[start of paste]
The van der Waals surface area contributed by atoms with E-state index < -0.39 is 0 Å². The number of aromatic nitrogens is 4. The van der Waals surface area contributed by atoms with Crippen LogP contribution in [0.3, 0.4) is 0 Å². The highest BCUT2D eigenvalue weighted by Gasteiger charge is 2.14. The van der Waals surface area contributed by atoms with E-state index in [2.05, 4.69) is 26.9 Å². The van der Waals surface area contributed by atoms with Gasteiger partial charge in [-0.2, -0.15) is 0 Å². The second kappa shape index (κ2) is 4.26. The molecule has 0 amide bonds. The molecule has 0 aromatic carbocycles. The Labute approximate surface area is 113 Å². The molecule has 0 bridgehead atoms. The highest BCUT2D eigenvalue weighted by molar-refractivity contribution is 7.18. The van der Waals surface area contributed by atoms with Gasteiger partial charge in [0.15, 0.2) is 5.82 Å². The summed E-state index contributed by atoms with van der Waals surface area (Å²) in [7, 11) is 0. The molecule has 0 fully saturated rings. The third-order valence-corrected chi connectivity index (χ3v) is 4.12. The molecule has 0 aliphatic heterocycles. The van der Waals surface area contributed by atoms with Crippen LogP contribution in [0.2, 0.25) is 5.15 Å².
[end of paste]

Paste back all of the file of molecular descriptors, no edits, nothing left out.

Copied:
The van der Waals surface area contributed by atoms with E-state index < -0.39 is 0 Å². The number of aromatic nitrogens is 4. The van der Waals surface area contributed by atoms with Crippen LogP contribution in [0.3, 0.4) is 0 Å². The highest BCUT2D eigenvalue weighted by Gasteiger charge is 2.14. The van der Waals surface area contributed by atoms with E-state index in [2.05, 4.69) is 26.9 Å². The van der Waals surface area contributed by atoms with Gasteiger partial charge in [-0.2, -0.15) is 0 Å². The second kappa shape index (κ2) is 4.26. The molecule has 0 amide bonds. The molecule has 0 aromatic carbocycles. The Labute approximate surface area is 113 Å². The molecule has 0 bridgehead atoms. The highest BCUT2D eigenvalue weighted by molar-refractivity contribution is 7.18. The van der Waals surface area contributed by atoms with Gasteiger partial charge in [0.15, 0.2) is 5.82 Å². The summed E-state index contributed by atoms with van der Waals surface area (Å²) in [7, 11) is 0. The molecule has 0 fully saturated rings. The third-order valence-corrected chi connectivity index (χ3v) is 4.12. The molecule has 0 aliphatic heterocycles. The van der Waals surface area contributed by atoms with Crippen LogP contribution in [0.2, 0.25) is 5.15 Å².